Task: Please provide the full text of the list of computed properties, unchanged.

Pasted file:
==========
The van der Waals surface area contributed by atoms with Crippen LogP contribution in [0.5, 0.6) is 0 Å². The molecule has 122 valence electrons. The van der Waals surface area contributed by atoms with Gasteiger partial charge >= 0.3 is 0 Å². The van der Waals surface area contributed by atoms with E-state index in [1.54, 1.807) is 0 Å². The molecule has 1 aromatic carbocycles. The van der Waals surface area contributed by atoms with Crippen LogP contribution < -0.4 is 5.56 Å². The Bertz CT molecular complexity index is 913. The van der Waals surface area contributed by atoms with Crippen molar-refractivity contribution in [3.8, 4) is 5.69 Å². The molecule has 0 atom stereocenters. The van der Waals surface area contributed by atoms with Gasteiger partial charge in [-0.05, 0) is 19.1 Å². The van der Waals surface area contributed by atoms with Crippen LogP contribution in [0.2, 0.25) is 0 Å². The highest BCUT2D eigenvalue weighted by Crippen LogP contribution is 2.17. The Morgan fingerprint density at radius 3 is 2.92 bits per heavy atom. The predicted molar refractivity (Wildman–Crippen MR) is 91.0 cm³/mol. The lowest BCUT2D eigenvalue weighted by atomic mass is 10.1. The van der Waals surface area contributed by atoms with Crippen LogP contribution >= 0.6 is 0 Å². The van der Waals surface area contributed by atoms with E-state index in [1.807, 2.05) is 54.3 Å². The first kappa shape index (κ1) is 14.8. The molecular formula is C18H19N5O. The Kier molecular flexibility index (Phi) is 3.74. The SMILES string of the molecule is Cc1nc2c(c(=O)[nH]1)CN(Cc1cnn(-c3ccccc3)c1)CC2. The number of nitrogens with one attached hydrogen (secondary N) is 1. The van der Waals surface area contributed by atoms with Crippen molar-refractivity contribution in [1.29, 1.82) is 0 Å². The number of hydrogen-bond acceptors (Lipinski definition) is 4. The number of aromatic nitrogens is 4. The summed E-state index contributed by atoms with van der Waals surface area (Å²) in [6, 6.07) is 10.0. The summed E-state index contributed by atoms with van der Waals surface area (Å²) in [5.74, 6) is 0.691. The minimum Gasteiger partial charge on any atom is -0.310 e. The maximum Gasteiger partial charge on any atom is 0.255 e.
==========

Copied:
The van der Waals surface area contributed by atoms with Crippen LogP contribution in [0.5, 0.6) is 0 Å². The molecule has 122 valence electrons. The van der Waals surface area contributed by atoms with Gasteiger partial charge >= 0.3 is 0 Å². The van der Waals surface area contributed by atoms with E-state index in [1.54, 1.807) is 0 Å². The molecule has 1 aromatic carbocycles. The van der Waals surface area contributed by atoms with Crippen LogP contribution < -0.4 is 5.56 Å². The Bertz CT molecular complexity index is 913. The van der Waals surface area contributed by atoms with Crippen molar-refractivity contribution in [3.8, 4) is 5.69 Å². The molecule has 0 atom stereocenters. The van der Waals surface area contributed by atoms with Gasteiger partial charge in [-0.05, 0) is 19.1 Å². The van der Waals surface area contributed by atoms with Crippen LogP contribution in [0.2, 0.25) is 0 Å². The highest BCUT2D eigenvalue weighted by Crippen LogP contribution is 2.17. The Morgan fingerprint density at radius 3 is 2.92 bits per heavy atom. The predicted molar refractivity (Wildman–Crippen MR) is 91.0 cm³/mol. The lowest BCUT2D eigenvalue weighted by atomic mass is 10.1. The van der Waals surface area contributed by atoms with Crippen LogP contribution >= 0.6 is 0 Å². The van der Waals surface area contributed by atoms with E-state index in [1.807, 2.05) is 54.3 Å². The first kappa shape index (κ1) is 14.8. The molecular formula is C18H19N5O. The Kier molecular flexibility index (Phi) is 3.74. The SMILES string of the molecule is Cc1nc2c(c(=O)[nH]1)CN(Cc1cnn(-c3ccccc3)c1)CC2. The number of nitrogens with one attached hydrogen (secondary N) is 1. The van der Waals surface area contributed by atoms with Crippen molar-refractivity contribution in [1.29, 1.82) is 0 Å². The number of hydrogen-bond acceptors (Lipinski definition) is 4. The number of aromatic nitrogens is 4. The summed E-state index contributed by atoms with van der Waals surface area (Å²) in [6, 6.07) is 10.0. The summed E-state index contributed by atoms with van der Waals surface area (Å²) in [5.74, 6) is 0.691. The minimum Gasteiger partial charge on any atom is -0.310 e. The maximum Gasteiger partial charge on any atom is 0.255 e.